Scientists roll out 3-D printed self-assembling blood vessels

Researchers used a 3-D printer and "bio-ink" made from living cells and biomaterials to create structures that function similarly to human blood vessels.--Courtesy of Lawrence Livermore National Laboratory

As scientists turn to 3-D printing to build models of human organs, researchers are harnessing the technology to create functional blood vessel structures.

Scientists at California's Lawrence Livermore National Laboratory took a 3-D printer and "bio-ink" made from living cells and biomaterials, and created structures that can develop on their own. The researchers connected bioprinted tubes with self-assembled capillaries, delivering nutrients to cells and allowing the structures to function the way they do in the human body, the team said in a statement.

"We're leveraging the body's ability for self-directed growth, and you end up with something that is more true to physiology," Monica Moya, the project's principal investigator, said in a statement. "We can put the cells in an environment where they know, 'I need to build blood vessels. With this technology we guide and orchestrate the biology."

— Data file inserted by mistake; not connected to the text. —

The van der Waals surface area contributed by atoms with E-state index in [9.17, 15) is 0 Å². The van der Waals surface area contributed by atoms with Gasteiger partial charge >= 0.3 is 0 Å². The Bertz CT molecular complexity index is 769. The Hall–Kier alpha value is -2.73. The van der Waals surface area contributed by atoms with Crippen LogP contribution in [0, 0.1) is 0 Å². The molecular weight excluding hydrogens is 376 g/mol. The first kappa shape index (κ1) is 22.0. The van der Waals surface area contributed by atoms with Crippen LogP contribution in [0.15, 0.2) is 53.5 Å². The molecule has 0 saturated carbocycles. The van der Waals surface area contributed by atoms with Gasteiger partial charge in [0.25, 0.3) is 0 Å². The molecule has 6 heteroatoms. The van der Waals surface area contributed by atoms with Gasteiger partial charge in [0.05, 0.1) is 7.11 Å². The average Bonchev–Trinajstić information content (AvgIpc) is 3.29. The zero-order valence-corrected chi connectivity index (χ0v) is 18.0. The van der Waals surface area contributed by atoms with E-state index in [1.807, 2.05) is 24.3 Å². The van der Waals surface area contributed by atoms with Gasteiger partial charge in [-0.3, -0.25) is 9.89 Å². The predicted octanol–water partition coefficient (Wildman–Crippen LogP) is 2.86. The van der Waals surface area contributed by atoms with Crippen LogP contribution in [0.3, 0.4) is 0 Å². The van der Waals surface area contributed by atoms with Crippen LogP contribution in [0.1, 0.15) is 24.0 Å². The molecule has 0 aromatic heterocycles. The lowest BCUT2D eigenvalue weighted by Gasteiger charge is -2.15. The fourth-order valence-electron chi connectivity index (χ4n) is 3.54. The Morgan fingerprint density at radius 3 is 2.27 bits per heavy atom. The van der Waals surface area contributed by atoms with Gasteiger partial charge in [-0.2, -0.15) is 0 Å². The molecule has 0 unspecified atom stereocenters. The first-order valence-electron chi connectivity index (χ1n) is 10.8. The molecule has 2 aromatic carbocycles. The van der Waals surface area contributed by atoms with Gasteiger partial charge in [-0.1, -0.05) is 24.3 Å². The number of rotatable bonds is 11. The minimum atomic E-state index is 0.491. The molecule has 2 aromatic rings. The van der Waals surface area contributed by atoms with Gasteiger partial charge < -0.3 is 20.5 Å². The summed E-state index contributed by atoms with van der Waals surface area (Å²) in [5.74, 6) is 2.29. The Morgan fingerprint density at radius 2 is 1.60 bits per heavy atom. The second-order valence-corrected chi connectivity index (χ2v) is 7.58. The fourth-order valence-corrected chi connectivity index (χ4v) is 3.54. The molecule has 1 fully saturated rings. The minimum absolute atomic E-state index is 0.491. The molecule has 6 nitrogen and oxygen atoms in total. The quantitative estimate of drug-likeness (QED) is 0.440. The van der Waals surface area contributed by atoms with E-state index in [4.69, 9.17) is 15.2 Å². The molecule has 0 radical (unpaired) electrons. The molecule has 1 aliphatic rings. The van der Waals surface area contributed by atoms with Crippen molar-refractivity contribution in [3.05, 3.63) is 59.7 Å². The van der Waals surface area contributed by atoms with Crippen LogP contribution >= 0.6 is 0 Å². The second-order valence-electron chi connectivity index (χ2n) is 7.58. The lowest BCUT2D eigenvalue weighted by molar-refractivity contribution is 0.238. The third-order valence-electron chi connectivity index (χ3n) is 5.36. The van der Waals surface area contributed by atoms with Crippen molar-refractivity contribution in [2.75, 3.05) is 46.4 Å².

The research also feeds into another lab project, iCHIP (in vitro Chip-based Human Investigational Platform), which is trying to replicate the human body on a micro scale by creating tissue-on-a-chip platforms for the central and peripheral nervous systems, the blood brain barrier and the heart. "Bioprinting adds another dimension" to the initiative, Elizabeth Wheeler, iCHIP's principal investigator, said in a statement. "Having the ability to control the 3-D structural environment, along with growing vessel networks to support the growing tissue, is one part of replicating the complexity of the human body."

Next up, Moya and her team plan to better organize the blood vessels. Right now, the structures are similar to a bowl of spaghetti, Moya said in a statement, but eventually researchers could make the vessels have a hierarchy similar to those found in the body.

3-D printing live organs remains a long way off, but printed vessel models and tissue could hold promise for researchers. "Although printing implantable organs is not in the immediate future, our bioprinted tissue patches can be applied to toxicology studies, medical treatment testing and provide a test bed for fundamental science," Moya said.

- read the statement

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